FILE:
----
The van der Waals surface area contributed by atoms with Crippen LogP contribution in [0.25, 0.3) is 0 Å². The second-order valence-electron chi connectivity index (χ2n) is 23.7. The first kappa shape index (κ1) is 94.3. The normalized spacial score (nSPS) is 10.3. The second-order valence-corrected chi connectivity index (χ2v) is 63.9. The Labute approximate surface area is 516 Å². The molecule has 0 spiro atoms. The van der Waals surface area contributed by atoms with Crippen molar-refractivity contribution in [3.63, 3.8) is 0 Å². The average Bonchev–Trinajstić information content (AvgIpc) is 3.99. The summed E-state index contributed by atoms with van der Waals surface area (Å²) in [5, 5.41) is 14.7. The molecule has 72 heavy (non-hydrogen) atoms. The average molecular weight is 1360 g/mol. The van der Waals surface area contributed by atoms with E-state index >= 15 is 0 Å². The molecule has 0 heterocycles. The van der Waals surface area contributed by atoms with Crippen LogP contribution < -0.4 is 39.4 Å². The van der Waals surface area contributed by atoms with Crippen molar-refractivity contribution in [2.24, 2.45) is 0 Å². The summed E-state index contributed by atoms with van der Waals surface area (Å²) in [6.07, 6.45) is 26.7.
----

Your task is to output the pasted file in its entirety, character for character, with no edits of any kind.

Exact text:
The van der Waals surface area contributed by atoms with Crippen LogP contribution in [0.25, 0.3) is 0 Å². The second-order valence-electron chi connectivity index (χ2n) is 23.7. The first kappa shape index (κ1) is 94.3. The normalized spacial score (nSPS) is 10.3. The second-order valence-corrected chi connectivity index (χ2v) is 63.9. The Labute approximate surface area is 516 Å². The molecule has 0 spiro atoms. The van der Waals surface area contributed by atoms with Crippen molar-refractivity contribution in [3.63, 3.8) is 0 Å². The average Bonchev–Trinajstić information content (AvgIpc) is 3.99. The summed E-state index contributed by atoms with van der Waals surface area (Å²) in [5, 5.41) is 14.7. The molecule has 72 heavy (non-hydrogen) atoms. The average molecular weight is 1360 g/mol. The van der Waals surface area contributed by atoms with E-state index >= 15 is 0 Å². The molecule has 0 heterocycles. The van der Waals surface area contributed by atoms with Crippen LogP contribution < -0.4 is 39.4 Å². The van der Waals surface area contributed by atoms with Crippen molar-refractivity contribution in [2.24, 2.45) is 0 Å². The summed E-state index contributed by atoms with van der Waals surface area (Å²) in [6.07, 6.45) is 26.7.